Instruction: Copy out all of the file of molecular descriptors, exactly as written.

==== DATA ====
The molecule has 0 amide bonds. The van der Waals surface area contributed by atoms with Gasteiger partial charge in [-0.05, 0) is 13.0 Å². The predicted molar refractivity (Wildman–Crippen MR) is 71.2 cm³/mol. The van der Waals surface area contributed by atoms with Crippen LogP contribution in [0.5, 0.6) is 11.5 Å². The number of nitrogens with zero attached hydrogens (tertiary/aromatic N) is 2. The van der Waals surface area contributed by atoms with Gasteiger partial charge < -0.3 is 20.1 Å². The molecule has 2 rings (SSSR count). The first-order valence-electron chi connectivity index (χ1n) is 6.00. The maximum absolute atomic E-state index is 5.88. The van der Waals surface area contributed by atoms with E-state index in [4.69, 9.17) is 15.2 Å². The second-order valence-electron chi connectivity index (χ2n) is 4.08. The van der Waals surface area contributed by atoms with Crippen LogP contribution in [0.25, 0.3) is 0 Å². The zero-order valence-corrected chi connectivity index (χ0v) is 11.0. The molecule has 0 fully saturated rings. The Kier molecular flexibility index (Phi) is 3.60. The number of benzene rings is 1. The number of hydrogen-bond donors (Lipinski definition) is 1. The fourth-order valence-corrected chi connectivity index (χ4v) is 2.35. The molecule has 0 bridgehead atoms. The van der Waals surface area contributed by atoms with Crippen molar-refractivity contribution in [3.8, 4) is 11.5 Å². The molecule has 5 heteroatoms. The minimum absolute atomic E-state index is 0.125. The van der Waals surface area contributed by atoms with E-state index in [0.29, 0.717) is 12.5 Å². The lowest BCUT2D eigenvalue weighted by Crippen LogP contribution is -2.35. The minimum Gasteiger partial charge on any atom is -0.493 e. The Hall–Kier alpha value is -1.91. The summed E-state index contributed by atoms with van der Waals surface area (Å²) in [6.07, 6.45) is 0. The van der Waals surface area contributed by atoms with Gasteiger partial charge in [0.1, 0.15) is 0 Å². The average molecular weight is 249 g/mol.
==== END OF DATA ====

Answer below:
The molecule has 0 amide bonds. The van der Waals surface area contributed by atoms with Gasteiger partial charge in [-0.05, 0) is 13.0 Å². The predicted molar refractivity (Wildman–Crippen MR) is 71.2 cm³/mol. The van der Waals surface area contributed by atoms with Crippen LogP contribution in [0.5, 0.6) is 11.5 Å². The number of nitrogens with zero attached hydrogens (tertiary/aromatic N) is 2. The van der Waals surface area contributed by atoms with Gasteiger partial charge < -0.3 is 20.1 Å². The molecule has 2 rings (SSSR count). The first-order valence-electron chi connectivity index (χ1n) is 6.00. The maximum absolute atomic E-state index is 5.88. The van der Waals surface area contributed by atoms with E-state index in [4.69, 9.17) is 15.2 Å². The second-order valence-electron chi connectivity index (χ2n) is 4.08. The van der Waals surface area contributed by atoms with Crippen LogP contribution in [0.25, 0.3) is 0 Å². The zero-order valence-corrected chi connectivity index (χ0v) is 11.0. The molecule has 0 fully saturated rings. The Kier molecular flexibility index (Phi) is 3.60. The number of benzene rings is 1. The number of hydrogen-bond donors (Lipinski definition) is 1. The fourth-order valence-corrected chi connectivity index (χ4v) is 2.35. The molecule has 0 bridgehead atoms. The van der Waals surface area contributed by atoms with Crippen molar-refractivity contribution in [3.8, 4) is 11.5 Å². The molecule has 5 heteroatoms. The minimum absolute atomic E-state index is 0.125. The van der Waals surface area contributed by atoms with E-state index in [0.29, 0.717) is 12.5 Å². The lowest BCUT2D eigenvalue weighted by Crippen LogP contribution is -2.35. The minimum Gasteiger partial charge on any atom is -0.493 e. The Hall–Kier alpha value is -1.91. The summed E-state index contributed by atoms with van der Waals surface area (Å²) in [6.07, 6.45) is 0. The van der Waals surface area contributed by atoms with Gasteiger partial charge in [0.1, 0.15) is 0 Å². The average molecular weight is 249 g/mol.